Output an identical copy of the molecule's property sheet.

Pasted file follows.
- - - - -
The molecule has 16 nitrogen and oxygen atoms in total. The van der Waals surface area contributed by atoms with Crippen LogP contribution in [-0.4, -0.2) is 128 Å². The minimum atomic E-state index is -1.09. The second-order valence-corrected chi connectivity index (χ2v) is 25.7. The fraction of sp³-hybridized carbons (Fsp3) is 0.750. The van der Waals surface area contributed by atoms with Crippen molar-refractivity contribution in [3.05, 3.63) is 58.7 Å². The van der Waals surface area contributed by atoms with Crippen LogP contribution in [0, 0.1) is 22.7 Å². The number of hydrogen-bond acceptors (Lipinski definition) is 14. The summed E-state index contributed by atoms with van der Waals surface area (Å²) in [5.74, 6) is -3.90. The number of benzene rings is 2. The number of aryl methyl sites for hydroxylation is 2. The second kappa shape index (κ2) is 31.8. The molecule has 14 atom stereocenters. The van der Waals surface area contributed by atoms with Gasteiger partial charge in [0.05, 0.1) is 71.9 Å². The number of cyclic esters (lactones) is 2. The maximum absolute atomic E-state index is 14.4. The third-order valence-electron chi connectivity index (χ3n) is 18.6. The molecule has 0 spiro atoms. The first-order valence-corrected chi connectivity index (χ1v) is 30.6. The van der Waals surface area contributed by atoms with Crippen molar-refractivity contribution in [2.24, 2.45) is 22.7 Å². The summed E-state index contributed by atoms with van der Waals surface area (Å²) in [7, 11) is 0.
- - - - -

The molecule has 16 nitrogen and oxygen atoms in total. The van der Waals surface area contributed by atoms with Crippen LogP contribution in [-0.4, -0.2) is 128 Å². The minimum atomic E-state index is -1.09. The second-order valence-corrected chi connectivity index (χ2v) is 25.7. The fraction of sp³-hybridized carbons (Fsp3) is 0.750. The van der Waals surface area contributed by atoms with Crippen molar-refractivity contribution in [3.05, 3.63) is 58.7 Å². The van der Waals surface area contributed by atoms with Crippen LogP contribution in [0, 0.1) is 22.7 Å². The number of hydrogen-bond acceptors (Lipinski definition) is 14. The summed E-state index contributed by atoms with van der Waals surface area (Å²) in [5.74, 6) is -3.90. The number of benzene rings is 2. The number of aryl methyl sites for hydroxylation is 2. The second kappa shape index (κ2) is 31.8. The molecule has 14 atom stereocenters. The van der Waals surface area contributed by atoms with Gasteiger partial charge in [0.05, 0.1) is 71.9 Å². The number of cyclic esters (lactones) is 2. The maximum absolute atomic E-state index is 14.4. The third-order valence-electron chi connectivity index (χ3n) is 18.6. The molecule has 0 spiro atoms. The first-order valence-corrected chi connectivity index (χ1v) is 30.6. The van der Waals surface area contributed by atoms with Crippen molar-refractivity contribution in [2.24, 2.45) is 22.7 Å². The summed E-state index contributed by atoms with van der Waals surface area (Å²) in [7, 11) is 0.